Huge Screen Supertest (Part 8) - Philips Brilliance 248C3LHSB & Samsung 5 Series T27A550

5/10/2012 9:17:05 AM

Philips Brilliance 248C3LHSB

There’s a parallel universe where we’re all millionaires, our PCs are hooked up to 30-inch LED-powered beasts with 120Hz refresh. Life is pretty sweet. Back in this universe, compromises must be made. Which is where the Philips Brilliance comes in.


It’s the solution, or so Philips hopes, to the following crucial conundrum: just how much screen can you get for under E200? The real answer begins with 24-inches or more accurately 23.6-inches of corner to corner screen diagonal. Next up is 1,920 x 1,080 pixels. It’s the full HD grid, then. Finally, and rather predictably, you get TN panel technology.

More on that in a moment. Because one thing you might not expect to get at this price point is a really classy chassis and stand. But that’s precisely what Philips has come up with. Granted, the stand is limited to tilt-only adjustment. That aside, it’s a remarkable high quality effort which leverages cast aluminium for the base and both looks and feels positively pukka.

Does this improve the image quality? No. Does it make you feel better about your purchase? Definitely. All Philips therefore needs to do is deliver half decent image quality in the TN idiom and we will have ourselves a deal.

Description: It’s a TN panel

It’s a TN panel, but what you don’t expect at this price is a classy chassis and stand

Steady Scorer

Weighing in on the positive side of the ledger are good black levels and contrast. Panel backlighting is another strong point with very little unwanted bleed at the edges. As TN screens go, the viewing angles are impressive, too, even if the Lagom test suite proves they fall well short of the best IPS and PVA panels.

We’ve no particular bones to pick with the response performance, either. Philips offers two switchable modes. The Smart Response mode clearly involves pixel overdrive and does introduce a little inverse ghosting. But it also delivers super-quick response and, more to the point, it’s your choice — you can always switch it off.

If that’s the good news the bad is that the Brilliance will never let you forget your virtual world of desktop computing is tinged by TN. The give away involves slightly thin and watery colours. This screen simply isn’t as saturated, vibrant or pleasing as more expensive panels. It’s still a great gaming panel thanks to the speed. And we have to admit that 1080p video looks very fine. But you will notice the Lack of depth and vibrancy on the desktop.

If none of that sounds like a deal breaker, there is one further snag. Philips has seen fit to limit video inputs to dual-HDMI and a single VGA port. Problem is, HDMI can be problematical, especially with AMD graphics cards. Be warned.

Vital Statistics

Price $307.2


Size 23.6-inch

Panel type TN

Native resolution 1,920 x 1.200

Pixel response 2ms

Viewing angle 170/1600 H/V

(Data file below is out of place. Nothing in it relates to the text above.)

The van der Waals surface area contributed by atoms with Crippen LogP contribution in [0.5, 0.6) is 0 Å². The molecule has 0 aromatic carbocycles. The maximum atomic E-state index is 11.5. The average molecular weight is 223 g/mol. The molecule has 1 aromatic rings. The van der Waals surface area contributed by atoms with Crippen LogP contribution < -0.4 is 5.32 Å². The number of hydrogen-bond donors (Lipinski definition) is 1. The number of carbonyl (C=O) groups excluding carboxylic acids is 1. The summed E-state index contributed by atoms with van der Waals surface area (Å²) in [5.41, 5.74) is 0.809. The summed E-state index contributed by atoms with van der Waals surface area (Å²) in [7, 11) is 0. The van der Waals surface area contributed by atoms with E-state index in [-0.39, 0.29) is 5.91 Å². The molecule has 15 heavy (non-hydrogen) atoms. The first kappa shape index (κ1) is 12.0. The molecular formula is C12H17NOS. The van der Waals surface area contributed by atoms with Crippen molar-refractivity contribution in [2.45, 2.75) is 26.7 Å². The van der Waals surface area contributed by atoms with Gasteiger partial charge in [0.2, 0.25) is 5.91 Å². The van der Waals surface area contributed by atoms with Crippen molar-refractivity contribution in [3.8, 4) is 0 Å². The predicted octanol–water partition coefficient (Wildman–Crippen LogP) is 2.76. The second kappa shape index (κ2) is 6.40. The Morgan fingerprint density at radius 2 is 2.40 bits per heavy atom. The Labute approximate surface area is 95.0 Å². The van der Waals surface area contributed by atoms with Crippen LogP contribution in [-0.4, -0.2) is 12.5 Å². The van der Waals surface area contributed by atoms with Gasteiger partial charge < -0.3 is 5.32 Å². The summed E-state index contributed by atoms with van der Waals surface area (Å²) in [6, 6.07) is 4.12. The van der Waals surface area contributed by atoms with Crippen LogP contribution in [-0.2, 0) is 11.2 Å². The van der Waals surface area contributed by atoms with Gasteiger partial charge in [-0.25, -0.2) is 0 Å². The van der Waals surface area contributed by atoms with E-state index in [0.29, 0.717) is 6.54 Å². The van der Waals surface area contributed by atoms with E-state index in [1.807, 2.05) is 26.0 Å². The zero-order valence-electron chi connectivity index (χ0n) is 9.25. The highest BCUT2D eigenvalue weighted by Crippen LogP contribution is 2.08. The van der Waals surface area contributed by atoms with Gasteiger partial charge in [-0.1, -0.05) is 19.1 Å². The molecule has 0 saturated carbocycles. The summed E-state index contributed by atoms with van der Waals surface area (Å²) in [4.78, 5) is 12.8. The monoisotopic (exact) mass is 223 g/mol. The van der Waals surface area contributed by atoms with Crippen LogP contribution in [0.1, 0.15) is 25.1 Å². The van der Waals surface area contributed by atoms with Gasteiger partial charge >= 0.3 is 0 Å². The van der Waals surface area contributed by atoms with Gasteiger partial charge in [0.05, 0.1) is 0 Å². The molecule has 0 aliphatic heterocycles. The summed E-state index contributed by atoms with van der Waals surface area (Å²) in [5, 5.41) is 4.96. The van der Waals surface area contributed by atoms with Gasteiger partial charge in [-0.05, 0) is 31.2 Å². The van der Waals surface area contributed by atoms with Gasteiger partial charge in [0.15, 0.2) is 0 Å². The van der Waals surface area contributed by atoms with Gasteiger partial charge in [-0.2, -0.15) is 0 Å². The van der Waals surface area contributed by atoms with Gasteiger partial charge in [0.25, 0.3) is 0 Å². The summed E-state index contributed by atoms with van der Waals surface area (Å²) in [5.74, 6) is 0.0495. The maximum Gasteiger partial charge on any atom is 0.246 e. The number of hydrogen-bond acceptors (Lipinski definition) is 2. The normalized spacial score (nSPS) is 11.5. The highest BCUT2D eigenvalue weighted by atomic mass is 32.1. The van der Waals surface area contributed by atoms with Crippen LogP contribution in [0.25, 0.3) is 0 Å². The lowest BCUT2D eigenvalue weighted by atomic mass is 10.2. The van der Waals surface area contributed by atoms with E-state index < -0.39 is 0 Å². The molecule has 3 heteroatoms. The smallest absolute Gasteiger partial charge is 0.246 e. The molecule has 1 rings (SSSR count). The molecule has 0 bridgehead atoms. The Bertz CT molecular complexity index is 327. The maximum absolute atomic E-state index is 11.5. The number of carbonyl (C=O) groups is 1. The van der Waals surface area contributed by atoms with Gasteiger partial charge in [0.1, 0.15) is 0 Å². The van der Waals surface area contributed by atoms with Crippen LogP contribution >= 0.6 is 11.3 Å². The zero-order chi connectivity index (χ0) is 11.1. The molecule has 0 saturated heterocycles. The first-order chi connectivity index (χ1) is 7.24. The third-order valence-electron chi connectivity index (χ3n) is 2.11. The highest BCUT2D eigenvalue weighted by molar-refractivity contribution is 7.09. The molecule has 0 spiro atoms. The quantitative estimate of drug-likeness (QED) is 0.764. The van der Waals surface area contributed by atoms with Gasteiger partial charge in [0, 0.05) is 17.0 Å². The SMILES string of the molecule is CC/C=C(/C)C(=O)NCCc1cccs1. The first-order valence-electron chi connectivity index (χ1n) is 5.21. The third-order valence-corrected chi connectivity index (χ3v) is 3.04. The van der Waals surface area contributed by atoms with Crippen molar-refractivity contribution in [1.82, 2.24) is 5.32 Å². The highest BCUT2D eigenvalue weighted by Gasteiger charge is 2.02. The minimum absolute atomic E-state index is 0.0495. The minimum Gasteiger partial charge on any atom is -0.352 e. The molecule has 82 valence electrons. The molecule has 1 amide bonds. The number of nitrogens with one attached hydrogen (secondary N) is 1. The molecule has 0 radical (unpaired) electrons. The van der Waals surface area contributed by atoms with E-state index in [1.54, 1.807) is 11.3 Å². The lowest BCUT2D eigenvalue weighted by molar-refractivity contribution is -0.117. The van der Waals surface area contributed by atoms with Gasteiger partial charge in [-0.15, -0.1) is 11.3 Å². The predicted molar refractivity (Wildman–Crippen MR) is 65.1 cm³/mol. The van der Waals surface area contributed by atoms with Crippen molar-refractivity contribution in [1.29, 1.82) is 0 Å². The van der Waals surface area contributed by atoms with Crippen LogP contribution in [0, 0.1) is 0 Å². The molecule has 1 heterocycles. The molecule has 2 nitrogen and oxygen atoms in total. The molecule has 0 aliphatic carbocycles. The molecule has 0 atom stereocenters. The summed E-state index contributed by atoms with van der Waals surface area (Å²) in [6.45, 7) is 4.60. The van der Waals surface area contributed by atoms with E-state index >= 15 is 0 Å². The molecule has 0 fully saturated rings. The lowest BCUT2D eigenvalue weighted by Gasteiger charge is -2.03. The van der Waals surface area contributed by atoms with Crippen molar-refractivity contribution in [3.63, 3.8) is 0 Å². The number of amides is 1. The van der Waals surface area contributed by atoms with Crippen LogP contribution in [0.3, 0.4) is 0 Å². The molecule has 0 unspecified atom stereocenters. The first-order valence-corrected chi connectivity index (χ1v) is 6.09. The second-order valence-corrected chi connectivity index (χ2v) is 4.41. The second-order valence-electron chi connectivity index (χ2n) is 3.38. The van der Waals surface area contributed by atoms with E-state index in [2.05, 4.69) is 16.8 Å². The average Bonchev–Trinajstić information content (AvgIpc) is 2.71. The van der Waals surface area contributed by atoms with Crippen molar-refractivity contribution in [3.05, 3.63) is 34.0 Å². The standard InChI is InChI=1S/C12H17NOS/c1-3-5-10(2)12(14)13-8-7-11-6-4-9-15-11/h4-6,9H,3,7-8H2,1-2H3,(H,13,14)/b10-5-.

Inputs 2xHDMI,VGA


Samsung 5 Series T27A550

Movies, games. PC and TV — can a single screen really deliver on each and every count? That’s the challenge for the new Samsung Series 5 T27A550 HDTV monitor. It’s a 27-inch beast with an integrated digital TV tuner and enough inputs to soak up everything from desktop PCs to games consoles and set-top boxes. It’s the total video solution.

Description: SAMSUNG 5 SERIES T27A550

That it’s also priced at just $384; looks a little like a miniature high-end HDT; sports a full HD 1,920 x 1,080 pixel grid and comes complete with an IR remote just sweetens the deal. It’s an awful lot of screen, features and technology for your money.

Of course, HDTV prices have been tumbling of late. A 32-inch HDTV can be had for under $318. Likewise, pretty much any HDTV with an HDMI port is capable of doubling as a monitor for a PC or a screen for gaming console and set-top box larks. It’s also worth noting that the panel itself is based on TN technology. At this price that’s inevitable. But it’s worth remembering that large, expensive HDTVs use more sophisticated VA or IPS technology.

Description: The 127A550 tries to be all things video for everyone and just about succeeds

The 127A550 tries to be all things video for everyone and just about succeeds


Still, TN is the fastest responding panel technology and the T27A550 duly delivers blur-free gaming. Elsewhere, the image quality is above average for a TN. Thanks in part to the LED backlight, colours are vibrant and relatively saturated Okay, a VA screen has more visual punch and IPS panels are much more accurate. But for anything less than pro usage, the Samsung monitor’s colours are adequate.

Black levels are good for a TN, too, even if Samsung’s dynamic contrast technology is no substitute for a panel with strong contrast. Then there’s the Magic Angle Vertical technology, which claims to improve viewing angles. First, it’s not dynamic, and second you have to set up and stick to a particular viewing angle.

If you change your viewing position or the height of the screen itself, you’ll have to recalibrate. That said, it does offset much of the colour inversion TN panels suffer when viewing from below horizontal

As for other features, Samsung has included support for direct video, audio and image playback from USB mass storage devices. That includes full HD video files in a wide range of codecs, such as H.264 and XvlD, and containers, including. AVI and .MP4. Images in .JPG format up to 15,360 x 8,640 resolution and non-DRM MP3 files round out the USB playback menu.

On a negative note, the 1.920 x 1,080 resolution is great for games, but it doesn’t deliver any extra desktop space compared to cheaper 22-inch screens, including BenQ.’s RL2240H (reviewed p14.).


Price $520


Size 27-inch

Panel type TN

Native resolution 1,920 x 1,080

Pixel response 5ms

Viewing angle 170/1600 H/V

Inputs 2xHDML,VGA

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